Getting separated from your child on a day out is the stuff of nightmares for most parents – but for one mum it was recently a reality. Kelly Asprey and her four children from Eastleigh, Southampton, were visiting London on Wednesday, August 24, when the mum got separated from her seven-year-old son Quinn while getting on the Tube at Victoria Underground Station.
Kelly, 38, pushed the emergency button at the station, as she had no idea where her son was. Thankfully the pair were reunited, due to a photo hack, that she has since urged all parents to try for themselves when they leave the house.
The parent had taken a snap of her children together, moments before Quinn was separated from them. This meant that Underground staff would know exactly what the schoolboy was wearing to help find him.
Initially, when a train guard asked what her son had been wearing, Kelly was so panicked that her mind went ‘blank’ and she could only remember that he’d had on a blue top. However, she then recalled the picture.
Thanks to the image, staff found him two stops away at South Kensington tube station, in his Fareham Town football club shirt and quickly reunited him with his family.
Luckily, the family were only separated for about 10 minutes in total, but the mum admits it felt like much longer.
Kelly, an NHS maternity support worker, said: “I would absolutely suggest other parents take photos of their children when out on busy days in case someone goes missing.
“We were only in London for the day – it was the first time we’d taken them all to London using public transport. We booked it before the summer holidays started and were really looking forward to it.
“As we got off the train at Waterloo, I said I’d like to get a photo of them all before we start moving between stations and tube trains in case we lose someone, then we know what they are wearing.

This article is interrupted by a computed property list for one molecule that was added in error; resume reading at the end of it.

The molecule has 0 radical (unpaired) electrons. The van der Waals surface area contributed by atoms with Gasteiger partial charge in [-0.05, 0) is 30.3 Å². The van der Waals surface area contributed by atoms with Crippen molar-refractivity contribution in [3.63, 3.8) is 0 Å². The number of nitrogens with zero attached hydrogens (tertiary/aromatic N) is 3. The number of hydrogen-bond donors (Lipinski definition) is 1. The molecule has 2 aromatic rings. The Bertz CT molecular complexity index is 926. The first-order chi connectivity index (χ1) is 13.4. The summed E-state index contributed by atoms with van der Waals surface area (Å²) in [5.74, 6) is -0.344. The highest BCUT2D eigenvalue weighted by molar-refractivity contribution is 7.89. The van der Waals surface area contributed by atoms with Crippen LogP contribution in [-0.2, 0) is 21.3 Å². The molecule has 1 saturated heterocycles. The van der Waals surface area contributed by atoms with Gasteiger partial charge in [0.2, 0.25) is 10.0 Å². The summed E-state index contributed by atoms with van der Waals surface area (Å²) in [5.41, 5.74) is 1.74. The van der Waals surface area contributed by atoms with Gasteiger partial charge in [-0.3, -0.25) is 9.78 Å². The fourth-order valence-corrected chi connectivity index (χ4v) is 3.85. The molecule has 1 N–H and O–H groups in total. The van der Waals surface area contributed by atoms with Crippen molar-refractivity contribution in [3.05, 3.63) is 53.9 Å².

“I have done this before when we go somewhere new or further from home and feel it’s important, and that day just so happened to be the day I needed this photo.”
She continued: “We went up an escalator and Quinn was in front of me with everyone else following. As we got to the top, it split into two directions and I looked over my shoulder for a second to check everyone was there so we were together to head in to the next tube.
“As I looked back around, Quinn had disappeared. I called out his name, thinking he would call back but no response. I kept calling him, frantically and panicked. I was sweating and shaking and felt sick.
“I shouted ‘my little boy is lost and I don’t know what to do’ and someone asked if he had a blue shirt on because she had seen a little boy get on a train.
“Someone told me to push the emergency button and a guard came to help. With their lost child protocol, we were reunited shortly, with Quinn being found and held by staff two stops away.”
She added: “I could get the photo up that I had taken, showing his blue and red Fareham Town football club shirt we had purchased the day before. I luckily had that photo as a way to offer the staff a way to identify him, especially as I was too overcome to think straight.
“I’d absolutely urge others to take photos like I did. When you are so panicked, your mind goes blank, but the photo helped refresh my memory and could be easily distributed amongst those who were helping to look.
“We were separated for about 10 minutes but it felt like the longest time. When we collected him, Quinn was sobbing but safe and clung to me for the rest of the day.”